For Systems Architecture, subject “Modeling” – in case you were curious (many pretty pictures for the bandwidth constrained to beetle their Luddite brows over):
In 1972, the US Air Force went to the aviation industry with Request for Proposals for a new, lightweight fighter design. Northrop contended with the YF-17, while General Dynamics competed with the ultimately successful F-16 design. Although not successful in the USAF’s lightweight fighter competition, the YF-17 had desirable characteristics satisfying the US Navy’s emergent requirement for a high volume, “low end” strike fighter to replace both the F-4 and A-7 aircraft, especially on the Navy’s smaller, conventional aircraft carriers – ships like USS Coral Sea and Midway – whose flight decks were not large enough to accommodate the “high end” fleet air defense aircraft, the F-14 Tomcat.
They are going so fast now, the veterans of WW2. Growing up in the 50s, they were all around me. My father, of course. He had a good friend who was an Army tank commander in North Africa. Another family friend was in the 2nd wave at D-Day. My uncle was a Marine.
“After that, I have no expectation of success.” — Imperial Japanese Navy Admiral Isoruku Yamamoto, speaking to the Japanese Cabinet during planning for war with the United States in 1940.
On December 7th, 1941 Yamamoto’s fleet delivered a crushing surprise attack on the US at Pearl Harbor. Exactly six months later, four of his six fleet carriers: Soryu, Hiryu, Kaga and Akagi went to the bottom in the waters off Midway Island. The battle began 65 years ago today and was a turning point in the Pacific War, and as US industrial capacity ramped up to wartime production levels the strategic tide had turned.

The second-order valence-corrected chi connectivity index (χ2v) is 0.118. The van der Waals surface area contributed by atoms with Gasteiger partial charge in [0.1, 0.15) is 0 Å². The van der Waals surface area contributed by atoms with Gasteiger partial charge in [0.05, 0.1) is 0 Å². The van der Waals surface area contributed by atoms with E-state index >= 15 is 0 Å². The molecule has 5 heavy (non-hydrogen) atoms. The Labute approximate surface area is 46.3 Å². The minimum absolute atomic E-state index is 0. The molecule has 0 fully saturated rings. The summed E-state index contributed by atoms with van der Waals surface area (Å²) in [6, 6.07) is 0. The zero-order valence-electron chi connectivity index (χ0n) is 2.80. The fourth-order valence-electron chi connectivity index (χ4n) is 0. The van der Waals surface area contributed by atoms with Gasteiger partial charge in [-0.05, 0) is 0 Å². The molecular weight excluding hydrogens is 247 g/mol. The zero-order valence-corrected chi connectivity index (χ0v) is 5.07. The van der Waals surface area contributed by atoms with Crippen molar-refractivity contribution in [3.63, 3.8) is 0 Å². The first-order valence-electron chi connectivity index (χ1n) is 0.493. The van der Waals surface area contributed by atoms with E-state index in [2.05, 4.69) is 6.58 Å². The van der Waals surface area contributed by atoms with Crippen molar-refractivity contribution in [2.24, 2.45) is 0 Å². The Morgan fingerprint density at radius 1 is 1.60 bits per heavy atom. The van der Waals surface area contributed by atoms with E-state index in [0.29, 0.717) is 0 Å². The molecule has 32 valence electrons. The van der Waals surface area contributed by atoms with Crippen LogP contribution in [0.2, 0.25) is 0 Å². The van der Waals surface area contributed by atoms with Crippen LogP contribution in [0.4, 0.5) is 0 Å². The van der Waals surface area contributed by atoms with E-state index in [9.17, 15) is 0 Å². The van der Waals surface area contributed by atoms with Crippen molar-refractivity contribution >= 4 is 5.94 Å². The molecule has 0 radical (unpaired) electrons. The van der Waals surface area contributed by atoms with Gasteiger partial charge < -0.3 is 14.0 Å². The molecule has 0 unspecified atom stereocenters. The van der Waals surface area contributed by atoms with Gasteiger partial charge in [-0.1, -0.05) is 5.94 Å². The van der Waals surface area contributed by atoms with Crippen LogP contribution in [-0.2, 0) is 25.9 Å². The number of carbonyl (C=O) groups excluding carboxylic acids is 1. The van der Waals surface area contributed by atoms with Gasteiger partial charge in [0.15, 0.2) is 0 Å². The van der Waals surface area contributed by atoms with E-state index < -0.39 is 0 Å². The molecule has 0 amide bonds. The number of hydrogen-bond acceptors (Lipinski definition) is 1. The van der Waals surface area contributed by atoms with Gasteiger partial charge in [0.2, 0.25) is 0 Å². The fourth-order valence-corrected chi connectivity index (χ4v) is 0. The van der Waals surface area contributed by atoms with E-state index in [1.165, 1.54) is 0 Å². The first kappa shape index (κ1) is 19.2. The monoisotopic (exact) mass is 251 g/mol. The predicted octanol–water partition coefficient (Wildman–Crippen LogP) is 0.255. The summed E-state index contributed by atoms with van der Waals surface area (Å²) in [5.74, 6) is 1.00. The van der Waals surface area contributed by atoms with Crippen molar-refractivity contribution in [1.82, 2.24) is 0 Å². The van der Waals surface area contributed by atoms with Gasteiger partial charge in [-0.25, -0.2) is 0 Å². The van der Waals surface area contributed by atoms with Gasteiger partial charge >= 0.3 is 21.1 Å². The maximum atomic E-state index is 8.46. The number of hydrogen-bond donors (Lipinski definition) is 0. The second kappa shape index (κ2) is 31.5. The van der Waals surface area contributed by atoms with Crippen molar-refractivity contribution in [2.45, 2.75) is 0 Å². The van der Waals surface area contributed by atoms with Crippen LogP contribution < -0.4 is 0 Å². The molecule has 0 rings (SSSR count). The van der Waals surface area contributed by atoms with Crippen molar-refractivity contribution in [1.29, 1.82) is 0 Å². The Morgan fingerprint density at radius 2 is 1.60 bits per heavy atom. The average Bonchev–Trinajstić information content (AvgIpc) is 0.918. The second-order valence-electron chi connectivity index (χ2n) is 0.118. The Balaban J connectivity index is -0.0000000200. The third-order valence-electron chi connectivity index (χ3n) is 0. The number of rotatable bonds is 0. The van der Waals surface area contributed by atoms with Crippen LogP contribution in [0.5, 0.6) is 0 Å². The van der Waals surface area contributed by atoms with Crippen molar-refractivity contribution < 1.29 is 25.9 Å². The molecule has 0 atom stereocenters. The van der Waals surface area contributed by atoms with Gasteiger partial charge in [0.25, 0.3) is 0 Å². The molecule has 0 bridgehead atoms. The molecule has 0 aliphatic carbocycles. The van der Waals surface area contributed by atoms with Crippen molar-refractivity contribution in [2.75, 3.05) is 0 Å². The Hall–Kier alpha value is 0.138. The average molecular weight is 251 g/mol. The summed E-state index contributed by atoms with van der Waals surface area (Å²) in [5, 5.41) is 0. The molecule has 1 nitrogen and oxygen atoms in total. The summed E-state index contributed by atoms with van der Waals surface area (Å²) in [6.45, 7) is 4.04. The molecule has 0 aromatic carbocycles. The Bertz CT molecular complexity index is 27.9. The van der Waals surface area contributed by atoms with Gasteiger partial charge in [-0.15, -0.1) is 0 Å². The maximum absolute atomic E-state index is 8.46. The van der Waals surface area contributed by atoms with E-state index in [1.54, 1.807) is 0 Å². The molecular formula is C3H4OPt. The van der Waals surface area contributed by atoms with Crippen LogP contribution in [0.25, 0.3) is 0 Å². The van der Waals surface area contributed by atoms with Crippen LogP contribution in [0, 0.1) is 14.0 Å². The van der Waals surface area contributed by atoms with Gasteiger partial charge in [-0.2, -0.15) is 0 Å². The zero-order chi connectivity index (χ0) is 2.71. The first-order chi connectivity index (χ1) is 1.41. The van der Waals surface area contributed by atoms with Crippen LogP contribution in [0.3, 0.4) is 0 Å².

The only questions remaining was how long it would take to end the fighting, and how many would have to die along the way.
The thought just came to me that he is the last President we had for which there was no polarization. Whether people voted for him or not, he was recognized as a good and decent man by the country.
One thing I want to add: While it is well known that he was the youngest US Naval aviator to enlist, and that he was shot down in the Pacific and rescued, it is not well known what would have been his fate had he been captured by the Japanese.
Something that stayed with me after years ago reading James Bradley’s book, Flyboys. This was his follow up book to Flags of our Fathers, the story of the Iwo Jima landing.
Chichi Jima is about 150 miles north of Iwo Jima, and was a hub for Japanese radio transmissions in the Pacific. Eight U.S. Navy Airmen were captured, with only Bush able to evade capture.
On the orders of the garrison commander, 5 of them were beaten, tortured and then beheaded. The Japanese then ate their livers.
The future of the country depended on a submarine commander seeing him in a raft on the Pacific.
“Pacific Crucible,” by Ian Toll, who also happened to author the wonderful “Six Frigates” recommended to me a few months back. Covering the period just before the Pearl Harbor attack until just after the tide turned at Midway, “Crucible” covers familiar territory for the hobbyist naval historian, but does so in a compelling manner, with vivid prose that fleshes out sympathetic and informative portraits of flag officers and captains on both sides, highlighted by short sketches about sailors in the gun tubs and engine rooms.
Appropriate attention is paid to Joseph Rochefort and his dogged team of cryptanalysts who made the Midway victory possible, and who paid for it – Rochefort in particular – with outrageous treatment by his Washington “superiors“.